Asia had its own rice, Europe had oats and wheat, America – corn. Maize, or Indian corn, was born in the United States and Mexico, and was their basis for thousands of years. However, the plant has come a long way since the days of antiquity. Cultivated for centuries, it became higher, tougher and salodshym than its initial start. The staple food, together with pumpkin, beans, quinoa and other grains, was highly appreciated in the early civilizations, and still is.
Scientists believe that the people living in Central America and Mexico, the corn began to develop at least 7,000 years ago. It was launched with a wild grass called teosint Who looked very different than our modern version. Stalks and ears were much smaller core placed farther apart. Corn was a valuable resource for early civilizations, not only for food. Each part of the ear, including the husk and corn silk, used for bedding, baskets, fillings, decorations, and even religious rituals of smoking pipes.
In North America, corn has been here long before the white man, who came from Mexico and points south for thousands of years ago. Native Americans who called it corn, taught the early settlers how to grind the kernels into flour, which is then used to prepare the pudding, cereal and bread. They also taught them to dry corn and use it as animal feed and save it for the long winter. Believe it or not, even some types of corn could get to meet and decorations, like today. Around 2500 BC, when the corn began to spread to the north, it was first grown in the modern states of New Mexico and Arizona. In the US alone every year we grow up 361 million metric tons, and corn – the largest crop in the United States, the second in the world.
Exclusively harvest and the New World unknown to Europe. the word "corn" was originally Spanish and comes from the word magiz at the Arawak language, and in the early 1600s, this has not been the usual word in England. The settlers called it "Indian corn," which was soon shortened to "corn". Due to its versatility and ability to adapt to different soil and climate corn crop has become commonplace in Spain and Italy in the 1500s, although it is still not integrated into their kitchen on a broad basis.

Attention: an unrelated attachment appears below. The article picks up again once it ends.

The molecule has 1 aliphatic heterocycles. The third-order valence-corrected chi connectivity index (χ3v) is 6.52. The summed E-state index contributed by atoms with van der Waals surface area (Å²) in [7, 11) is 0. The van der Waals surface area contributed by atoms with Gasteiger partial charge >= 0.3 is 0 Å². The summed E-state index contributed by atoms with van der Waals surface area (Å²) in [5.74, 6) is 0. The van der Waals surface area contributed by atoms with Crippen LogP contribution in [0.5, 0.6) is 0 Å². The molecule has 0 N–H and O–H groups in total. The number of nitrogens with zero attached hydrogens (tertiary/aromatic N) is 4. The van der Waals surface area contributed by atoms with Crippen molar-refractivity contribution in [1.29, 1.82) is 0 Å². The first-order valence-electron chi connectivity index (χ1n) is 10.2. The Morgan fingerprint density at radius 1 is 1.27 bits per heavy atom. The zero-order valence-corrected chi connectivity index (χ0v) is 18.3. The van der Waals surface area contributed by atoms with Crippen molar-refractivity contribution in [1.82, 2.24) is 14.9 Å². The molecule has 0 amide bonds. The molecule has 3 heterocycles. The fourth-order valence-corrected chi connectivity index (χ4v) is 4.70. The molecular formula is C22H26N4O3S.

In the 1600s, European settlers brought their ships grain, including wheat, rye, oats and barley. But they soon discovered that the grains do not grow as well in cold climates of New England as they have across the pond. If Indians Indians entered the corn, they were quick to adopt new crops and have learned to use it to the fullest. Of them made corn bread grains, cereals, porridge, ozhachki even brew. The beasts of the most joyful snuloy on it for a long winter. The ships, which are returned to England, took cuttings and dry corn back home for the British, who used the new curious yellow kernels for Bourbon whiskey and animal feed. Sorry explorer Marco Polo (1254-1324), who completely missed. Corn is not a & # 39; was in China by the middle of the 1500s, and probably the initiator of the Portuguese, who found that it grew well in the Asian climate. Most likely, it was a mature field corn is ground in the form of cereals and, of course, took a back seat to the rice.
It is very likely that Columbus returned to Europe after the corn vortex journey to America in 1492. For centuries, the word corn was common to describe all cereal grains in general, and it was probably used in the early years a lot for animal feed. Europeans and Britons slowly accepted him for eating, preferring familiar oats, wheat and barley.
But not Thomas Jefferson. In the early 1800s, maize was one of flourishing cultures, and it is often served with pride your favorite corn pudding on a rich dinner. As a lover of vegetables, he also enjoyed it in other forms, including grilled on the cob and a simple cold salad.
Southwest Indiana, Iowa and Illinois provide the majority of the nation's crop, and our American cuisine seems impossible without a lot of forms that we like on one of our favorite vegetables. Unfortunately, in recent corn fire exposed through the corn syrup with high fructose and its distribution are genetically modified (GMO) mutations. Despite the fact that a few extracted from the Indian corn, our ancestors, our first encounter, it still continues to flourish as the main crop here, as in the United States and around the world. Summer is especially goes hand in hand with our favorite corn, and what movies without pop up and be covered with melted butter or fairs and carnivals without corn dogs. Whatever you see, America is really banal country. And it's not just chicken feed.